simplicity does not always imply a lack of complexity. such is the case with the recently completed illumination of the Bazacle Causeway on the Garonne River in the city of Toulouse, France.

This particular scheme-a luminous line of light submerged in the river-was conceived by lighting designer Roger Narboni and his firm Concepto, based just outside of Paris. One of approximately five commissions that will be completed by the end of 2006 as part of a larger lighting master plan for Toulouse, Concepto is no stranger to landscape lighting scenarios or master plans. In 2002 Narboni and a team of engineers and communication specialists were selected through a competition to create a set of lighting guidelines for the city, in which their winning proposal focused on the illumination of the Garonne. The city's goal in implementing the master plan is to create a nocturnal image by highlighting its rich architectural heritage in an efficient and ecologically sensitive way. Officials have allocated close to 1.3 million euros per year (from 2004 to 2006) just for lighting. Distinguishing itself from other illuminated building and streetscape projects, the causeway lighting design is the only one to directly address the Garonne.

Prior to the master plan, the city had no real lighting scheme to celebrate important monuments and spaces, or to create a nighttime experience. 'Especially the Garonne,' Narboni says, 'it was completely out of mind, and it wasn't a place where people would go at night because it was so dull.' The causeway location is thought by historians to be the original river crossing point. Once a jagged series of rocks that marked a natural elevation change, they have given way to a man-made fortified concrete causeway with a set height difference of 15 feet. Narboni's idea was to symbolize this spot. 'When you look at the map of Toulouse,' he says, 'it was obvious that this was the important thing to do.' Rather than illuminating the riverbanks and neighboring buildings, Narboni realized the luminaire fittings could be recessed within the 886-foot-long causeway, the width of which was extended slightly to accommodate a trench to house the 265 new fixtures that are connected end-to-end. This meant that the illumination would come from the river, an exciting and redefining proposition.

When the team started to research available fittings that would provide an extremely luminous light, and be visible from 980 feet away, they found nothing. Additionally, because the causeway is an active walkway/work area for technicians from the nearby hydro-electrical plant during the summer months, a low-voltage source was necessary. As a result, Narboni considered LEDs. 'When you are working in low-voltage, the cables become big very quickly. If we had used a normal fitting that consumed 30 or 40 watts, the wire would have been five feet in diameter.' A fitting that would only consume two watts was needed. The designers met with eight companies before partnering with Targetti-Extérieur Vert.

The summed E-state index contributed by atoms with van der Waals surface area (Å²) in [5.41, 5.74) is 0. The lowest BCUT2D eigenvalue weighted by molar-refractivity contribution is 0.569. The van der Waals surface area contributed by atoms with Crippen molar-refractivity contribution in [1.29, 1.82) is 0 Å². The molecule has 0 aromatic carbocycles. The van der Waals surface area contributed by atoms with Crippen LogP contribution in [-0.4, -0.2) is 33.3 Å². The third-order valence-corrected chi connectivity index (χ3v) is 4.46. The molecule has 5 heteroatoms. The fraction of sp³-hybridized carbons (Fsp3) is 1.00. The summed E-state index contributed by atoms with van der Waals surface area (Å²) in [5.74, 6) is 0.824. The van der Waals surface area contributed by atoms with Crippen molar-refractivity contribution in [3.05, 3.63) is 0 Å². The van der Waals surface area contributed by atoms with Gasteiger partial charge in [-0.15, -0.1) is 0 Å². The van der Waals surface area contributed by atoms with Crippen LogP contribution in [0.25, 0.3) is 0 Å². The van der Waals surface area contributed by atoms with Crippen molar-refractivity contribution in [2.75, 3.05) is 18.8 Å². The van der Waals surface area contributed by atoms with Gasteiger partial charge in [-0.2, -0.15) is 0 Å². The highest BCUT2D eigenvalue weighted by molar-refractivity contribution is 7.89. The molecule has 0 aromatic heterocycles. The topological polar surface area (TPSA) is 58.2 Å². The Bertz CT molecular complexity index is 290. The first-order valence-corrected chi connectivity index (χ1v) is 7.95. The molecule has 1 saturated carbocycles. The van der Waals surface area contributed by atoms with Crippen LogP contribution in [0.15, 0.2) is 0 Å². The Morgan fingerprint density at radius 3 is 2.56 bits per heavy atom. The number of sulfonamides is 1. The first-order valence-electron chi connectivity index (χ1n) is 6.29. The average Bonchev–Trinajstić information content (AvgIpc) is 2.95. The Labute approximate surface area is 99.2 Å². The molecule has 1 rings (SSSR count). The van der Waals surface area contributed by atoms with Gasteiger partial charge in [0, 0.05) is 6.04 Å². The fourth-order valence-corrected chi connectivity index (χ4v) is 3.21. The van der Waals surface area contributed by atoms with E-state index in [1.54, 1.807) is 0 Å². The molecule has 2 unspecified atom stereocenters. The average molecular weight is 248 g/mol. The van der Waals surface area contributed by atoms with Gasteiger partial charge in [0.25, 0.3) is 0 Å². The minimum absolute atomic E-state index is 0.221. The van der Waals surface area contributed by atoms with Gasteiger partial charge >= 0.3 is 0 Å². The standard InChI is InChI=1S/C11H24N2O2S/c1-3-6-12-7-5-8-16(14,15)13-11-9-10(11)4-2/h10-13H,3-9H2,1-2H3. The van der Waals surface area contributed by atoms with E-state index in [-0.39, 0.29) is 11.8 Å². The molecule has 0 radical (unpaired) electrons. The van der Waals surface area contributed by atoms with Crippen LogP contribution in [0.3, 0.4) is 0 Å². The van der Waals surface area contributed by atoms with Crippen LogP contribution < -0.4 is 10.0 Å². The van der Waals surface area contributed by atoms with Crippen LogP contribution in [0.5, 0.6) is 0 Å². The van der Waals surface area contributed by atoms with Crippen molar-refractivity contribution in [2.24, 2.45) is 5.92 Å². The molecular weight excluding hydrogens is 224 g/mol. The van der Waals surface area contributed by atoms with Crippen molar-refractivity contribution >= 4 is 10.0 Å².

The principal difference with these custom-designed luminaires is that they emit light horizontally, rather than vertically, toward the horizon line. Internally, each of the fixtures is fitted with a translucent luminescent lateral emitting bar and aluminum reflector, lit at each end by one high-intensity blue 1W LED. The approximately 8-inch-wide, 32-inch-long polycarbonate cylinder is treated with a transparent resin for waterproofing and strength. The cylindrical shape and a mirror on the underside increase the reflectivity and ensure an even spread of light. The fixture is wet-listed with an IP68 rating and can be fully submerged in water. Low-voltage power cables run underneath the luminaires in the concrete, with the transformers located 650 feet away on either side of the river. 'The idea was to use the cylinder like an optical fiber, but we did not know if it was good enough in terms of the luminance, so we made a prototype,' says Narboni. 'This two-watt consumption gave such an amount of light, it was incredible. We could not have thought that the lighting would be so intense.' Because the light emission is at an angle of five degrees horizontally, the luminous line can be seen from the riverbanks and neighboring bridges, without causing glare. 'It's quite revolutionary for this kind of product,' states Narboni, and in fact, the company will debut a family of products around this original design at Light + Building 2006.

This seemingly simple gesture of a luminous line redefines the role of illumination in a landscape setting. 'It was a fantastic project, a human adventure,' says Narboni. 'Because we started without knowing the end-did we have the best idea?' And the answer is yes, for unlike other riverfront landscape lighting approaches, which often light buildings, bridges, and monuments surrounding the water, in this instance the very place itself, the Garonne River, becomes the star. elizabeth donoff